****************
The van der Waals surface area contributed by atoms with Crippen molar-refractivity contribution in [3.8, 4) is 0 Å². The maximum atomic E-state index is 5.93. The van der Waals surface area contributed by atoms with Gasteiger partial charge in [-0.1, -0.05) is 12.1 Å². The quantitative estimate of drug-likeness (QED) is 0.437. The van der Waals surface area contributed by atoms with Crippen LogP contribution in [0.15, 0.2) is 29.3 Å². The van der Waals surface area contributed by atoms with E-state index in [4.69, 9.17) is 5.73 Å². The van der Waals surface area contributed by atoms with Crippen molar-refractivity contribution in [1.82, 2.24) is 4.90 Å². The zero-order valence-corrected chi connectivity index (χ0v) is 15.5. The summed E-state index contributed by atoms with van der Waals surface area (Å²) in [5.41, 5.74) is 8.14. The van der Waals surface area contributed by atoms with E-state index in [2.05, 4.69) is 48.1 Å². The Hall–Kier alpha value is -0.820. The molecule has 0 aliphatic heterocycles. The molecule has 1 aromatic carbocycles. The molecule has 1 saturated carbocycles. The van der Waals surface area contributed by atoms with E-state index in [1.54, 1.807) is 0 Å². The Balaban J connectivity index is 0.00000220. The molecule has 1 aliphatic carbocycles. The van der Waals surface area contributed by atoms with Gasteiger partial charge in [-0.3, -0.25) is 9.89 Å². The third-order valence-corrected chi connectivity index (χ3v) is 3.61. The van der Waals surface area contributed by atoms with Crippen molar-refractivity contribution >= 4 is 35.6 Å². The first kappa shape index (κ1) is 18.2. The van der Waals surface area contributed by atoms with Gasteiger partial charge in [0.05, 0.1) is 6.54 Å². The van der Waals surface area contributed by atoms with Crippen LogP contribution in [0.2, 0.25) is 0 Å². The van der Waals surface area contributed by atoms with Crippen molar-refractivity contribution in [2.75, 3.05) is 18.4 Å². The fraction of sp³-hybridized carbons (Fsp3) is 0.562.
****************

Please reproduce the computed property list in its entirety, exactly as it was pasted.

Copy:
The van der Waals surface area contributed by atoms with Crippen molar-refractivity contribution in [3.8, 4) is 0 Å². The maximum atomic E-state index is 5.93. The van der Waals surface area contributed by atoms with Gasteiger partial charge in [-0.1, -0.05) is 12.1 Å². The quantitative estimate of drug-likeness (QED) is 0.437. The van der Waals surface area contributed by atoms with Crippen LogP contribution in [0.15, 0.2) is 29.3 Å². The van der Waals surface area contributed by atoms with E-state index in [4.69, 9.17) is 5.73 Å². The van der Waals surface area contributed by atoms with Crippen molar-refractivity contribution in [1.82, 2.24) is 4.90 Å². The zero-order valence-corrected chi connectivity index (χ0v) is 15.5. The summed E-state index contributed by atoms with van der Waals surface area (Å²) in [5.41, 5.74) is 8.14. The van der Waals surface area contributed by atoms with E-state index in [2.05, 4.69) is 48.1 Å². The Hall–Kier alpha value is -0.820. The molecule has 0 aliphatic heterocycles. The molecule has 1 aromatic carbocycles. The molecule has 1 saturated carbocycles. The van der Waals surface area contributed by atoms with E-state index in [1.54, 1.807) is 0 Å². The Balaban J connectivity index is 0.00000220. The molecule has 1 aliphatic carbocycles. The van der Waals surface area contributed by atoms with Gasteiger partial charge in [-0.3, -0.25) is 9.89 Å². The third-order valence-corrected chi connectivity index (χ3v) is 3.61. The van der Waals surface area contributed by atoms with Crippen molar-refractivity contribution >= 4 is 35.6 Å². The first kappa shape index (κ1) is 18.2. The van der Waals surface area contributed by atoms with Gasteiger partial charge in [0.05, 0.1) is 6.54 Å². The van der Waals surface area contributed by atoms with Crippen LogP contribution in [0.2, 0.25) is 0 Å². The van der Waals surface area contributed by atoms with Crippen molar-refractivity contribution in [2.75, 3.05) is 18.4 Å². The fraction of sp³-hybridized carbons (Fsp3) is 0.562.